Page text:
When I was at Keya GC last month for the Japan Amateur Championship, it rained a lot. From June 29 to July 8, there was precipitation every day, and the total was 446 mm, or 17.6 inches.

Andrew McDaniel suggested that it would be interesting to see how much potassium (K) remained in the soil after that much rain.

We’ve been interested in this for a while: see I’d be applying potassium all the time for some background.

How much K leached when it rained 17 inches? Any guesses? A pound? A half-pound? 2 pounds? None?

This week I got the results from post-rain soil tests. Here’s a comparison of soil K (by Mehlich 3 at Brookside Labs) in the top 10 cm from samples taken on May 27, and the K tested by the same method from samples collected on July 17. This represents the average from greens 9, 11, and 18. I’ll express these values in grams per square meter for now.

• From Jan 1 to May 27, 2.7 g K were added as fertilizer, and expected harvest by the grass was 1 g. That’s 1.7 g of excess K in the soil.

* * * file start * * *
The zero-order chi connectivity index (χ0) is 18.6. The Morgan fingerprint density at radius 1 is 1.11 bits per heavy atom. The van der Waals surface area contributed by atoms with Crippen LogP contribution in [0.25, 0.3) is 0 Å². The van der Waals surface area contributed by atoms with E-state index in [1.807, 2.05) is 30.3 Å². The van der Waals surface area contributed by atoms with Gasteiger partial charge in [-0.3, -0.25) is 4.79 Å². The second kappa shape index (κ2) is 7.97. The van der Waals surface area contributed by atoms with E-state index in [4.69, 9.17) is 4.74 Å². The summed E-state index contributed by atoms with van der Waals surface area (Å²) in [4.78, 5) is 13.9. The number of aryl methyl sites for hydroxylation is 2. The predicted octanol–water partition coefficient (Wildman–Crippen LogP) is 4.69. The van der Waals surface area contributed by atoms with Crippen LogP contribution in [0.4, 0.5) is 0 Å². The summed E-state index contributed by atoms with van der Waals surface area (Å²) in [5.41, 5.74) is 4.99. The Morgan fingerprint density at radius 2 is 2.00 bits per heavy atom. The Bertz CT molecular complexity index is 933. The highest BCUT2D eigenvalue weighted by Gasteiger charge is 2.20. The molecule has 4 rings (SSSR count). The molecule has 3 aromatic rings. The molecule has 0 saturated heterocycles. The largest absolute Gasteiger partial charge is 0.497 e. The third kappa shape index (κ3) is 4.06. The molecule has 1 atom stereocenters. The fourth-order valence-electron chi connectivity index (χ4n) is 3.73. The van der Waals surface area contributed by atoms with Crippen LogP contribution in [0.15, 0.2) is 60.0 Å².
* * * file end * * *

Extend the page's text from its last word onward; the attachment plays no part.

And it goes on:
• The soil test from May 27 samples was 12 g; it is expected that the real number was 10.3 g, because 1.7 g of the K was extra.
• From May 27 to July 17, the K added as fertilizer was 1.1 g, and the expected harvest by the grass was 1.6 g.
• Based on that, there should be 1.7 g certainly leached, and the soil K should go down a further 0.5 g by grass use. So on July 17, I expected the soil K to be 9.8 g. Instead, the samples from last week were 8.8 g. The soil K is 1 g lower than I expected.

Is that a big deal? Not at all. 1 g per square meter is equivalent to 0.2 lbs K/1000 ft2. Two-tenths of a pound. That’s how much K is missing.

And I don’t include in my calculations the K removed by verticutting (twice, I think, between May 27 and July 17), nor do I include the normal variation in soil test results from the laboratory. My conversion between mass and soil test results in ppm is 1 g/m2 = 6.7 ppm. That’s the amount unaccounted for, just 7 ppm.

Not bad. It seems that cation exchange capacity is really a thing.